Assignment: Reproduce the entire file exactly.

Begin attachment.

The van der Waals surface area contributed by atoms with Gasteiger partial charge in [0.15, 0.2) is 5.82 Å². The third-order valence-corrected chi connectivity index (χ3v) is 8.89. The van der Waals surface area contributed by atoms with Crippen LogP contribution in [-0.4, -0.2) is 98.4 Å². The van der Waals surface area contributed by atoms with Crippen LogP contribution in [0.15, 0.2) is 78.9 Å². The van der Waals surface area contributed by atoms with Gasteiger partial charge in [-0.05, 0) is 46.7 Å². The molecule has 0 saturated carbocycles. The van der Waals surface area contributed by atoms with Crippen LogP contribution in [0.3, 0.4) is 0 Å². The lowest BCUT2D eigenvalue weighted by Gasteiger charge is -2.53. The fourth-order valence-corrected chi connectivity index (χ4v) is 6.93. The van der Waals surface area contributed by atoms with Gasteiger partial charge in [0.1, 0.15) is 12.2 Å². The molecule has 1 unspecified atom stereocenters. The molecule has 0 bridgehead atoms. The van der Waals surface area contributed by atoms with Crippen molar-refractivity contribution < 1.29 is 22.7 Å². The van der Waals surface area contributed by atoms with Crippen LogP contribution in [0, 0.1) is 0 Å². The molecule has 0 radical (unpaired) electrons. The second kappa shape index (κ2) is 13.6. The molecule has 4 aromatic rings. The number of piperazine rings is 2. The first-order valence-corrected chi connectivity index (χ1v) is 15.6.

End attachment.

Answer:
The van der Waals surface area contributed by atoms with Gasteiger partial charge in [0.15, 0.2) is 5.82 Å². The third-order valence-corrected chi connectivity index (χ3v) is 8.89. The van der Waals surface area contributed by atoms with Crippen LogP contribution in [-0.4, -0.2) is 98.4 Å². The van der Waals surface area contributed by atoms with Crippen LogP contribution in [0.15, 0.2) is 78.9 Å². The van der Waals surface area contributed by atoms with Gasteiger partial charge in [-0.05, 0) is 46.7 Å². The molecule has 0 saturated carbocycles. The van der Waals surface area contributed by atoms with Crippen LogP contribution in [0.3, 0.4) is 0 Å². The lowest BCUT2D eigenvalue weighted by Gasteiger charge is -2.53. The fourth-order valence-corrected chi connectivity index (χ4v) is 6.93. The van der Waals surface area contributed by atoms with Gasteiger partial charge in [0.1, 0.15) is 12.2 Å². The molecule has 1 unspecified atom stereocenters. The molecule has 0 bridgehead atoms. The van der Waals surface area contributed by atoms with Crippen molar-refractivity contribution < 1.29 is 22.7 Å². The van der Waals surface area contributed by atoms with Crippen LogP contribution in [0, 0.1) is 0 Å². The molecule has 0 radical (unpaired) electrons. The second kappa shape index (κ2) is 13.6. The molecule has 4 aromatic rings. The number of piperazine rings is 2. The first-order valence-corrected chi connectivity index (χ1v) is 15.6.